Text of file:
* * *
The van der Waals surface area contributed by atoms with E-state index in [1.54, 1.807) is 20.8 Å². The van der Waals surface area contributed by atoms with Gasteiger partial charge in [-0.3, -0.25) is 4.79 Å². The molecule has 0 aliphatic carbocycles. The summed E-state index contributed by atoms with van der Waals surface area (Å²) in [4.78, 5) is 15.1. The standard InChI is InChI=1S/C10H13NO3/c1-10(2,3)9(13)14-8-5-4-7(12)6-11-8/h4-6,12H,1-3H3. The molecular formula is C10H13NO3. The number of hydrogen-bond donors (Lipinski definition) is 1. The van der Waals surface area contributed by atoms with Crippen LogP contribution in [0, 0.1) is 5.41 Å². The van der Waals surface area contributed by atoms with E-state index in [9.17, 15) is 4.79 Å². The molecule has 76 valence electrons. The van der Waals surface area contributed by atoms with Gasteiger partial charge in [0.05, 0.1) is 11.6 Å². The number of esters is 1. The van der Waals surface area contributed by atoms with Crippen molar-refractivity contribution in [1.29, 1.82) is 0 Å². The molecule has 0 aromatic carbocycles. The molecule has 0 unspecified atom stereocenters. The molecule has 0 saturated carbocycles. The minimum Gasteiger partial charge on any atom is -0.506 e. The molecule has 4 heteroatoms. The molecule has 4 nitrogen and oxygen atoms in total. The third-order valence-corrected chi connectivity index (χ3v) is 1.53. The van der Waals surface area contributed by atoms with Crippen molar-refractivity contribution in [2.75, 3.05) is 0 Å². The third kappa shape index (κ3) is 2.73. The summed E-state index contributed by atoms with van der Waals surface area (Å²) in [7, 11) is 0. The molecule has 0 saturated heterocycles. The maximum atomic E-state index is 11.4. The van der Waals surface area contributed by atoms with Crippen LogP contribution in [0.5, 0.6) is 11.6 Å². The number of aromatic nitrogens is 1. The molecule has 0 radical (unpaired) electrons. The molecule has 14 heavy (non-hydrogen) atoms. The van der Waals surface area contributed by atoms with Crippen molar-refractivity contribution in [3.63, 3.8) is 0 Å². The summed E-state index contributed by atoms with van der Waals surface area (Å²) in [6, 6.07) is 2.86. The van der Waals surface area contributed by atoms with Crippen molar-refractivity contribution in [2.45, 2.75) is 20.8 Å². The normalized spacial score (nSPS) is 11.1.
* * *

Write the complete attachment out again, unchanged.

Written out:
The van der Waals surface area contributed by atoms with E-state index in [1.54, 1.807) is 20.8 Å². The van der Waals surface area contributed by atoms with Gasteiger partial charge in [-0.3, -0.25) is 4.79 Å². The molecule has 0 aliphatic carbocycles. The summed E-state index contributed by atoms with van der Waals surface area (Å²) in [4.78, 5) is 15.1. The standard InChI is InChI=1S/C10H13NO3/c1-10(2,3)9(13)14-8-5-4-7(12)6-11-8/h4-6,12H,1-3H3. The molecular formula is C10H13NO3. The number of hydrogen-bond donors (Lipinski definition) is 1. The van der Waals surface area contributed by atoms with Crippen LogP contribution in [0, 0.1) is 5.41 Å². The van der Waals surface area contributed by atoms with E-state index in [9.17, 15) is 4.79 Å². The molecule has 76 valence electrons. The van der Waals surface area contributed by atoms with Gasteiger partial charge in [0.05, 0.1) is 11.6 Å². The number of esters is 1. The van der Waals surface area contributed by atoms with Crippen molar-refractivity contribution in [1.29, 1.82) is 0 Å². The molecule has 0 aromatic carbocycles. The molecule has 0 unspecified atom stereocenters. The molecule has 0 saturated carbocycles. The minimum Gasteiger partial charge on any atom is -0.506 e. The molecule has 4 heteroatoms. The molecule has 4 nitrogen and oxygen atoms in total. The third-order valence-corrected chi connectivity index (χ3v) is 1.53. The van der Waals surface area contributed by atoms with Crippen molar-refractivity contribution in [2.75, 3.05) is 0 Å². The third kappa shape index (κ3) is 2.73. The summed E-state index contributed by atoms with van der Waals surface area (Å²) in [7, 11) is 0. The molecule has 0 saturated heterocycles. The maximum atomic E-state index is 11.4. The van der Waals surface area contributed by atoms with Crippen LogP contribution in [0.5, 0.6) is 11.6 Å². The number of aromatic nitrogens is 1. The molecule has 0 radical (unpaired) electrons. The molecule has 14 heavy (non-hydrogen) atoms. The van der Waals surface area contributed by atoms with Crippen molar-refractivity contribution in [3.63, 3.8) is 0 Å². The summed E-state index contributed by atoms with van der Waals surface area (Å²) in [6, 6.07) is 2.86. The van der Waals surface area contributed by atoms with Crippen molar-refractivity contribution in [2.45, 2.75) is 20.8 Å². The normalized spacial score (nSPS) is 11.1.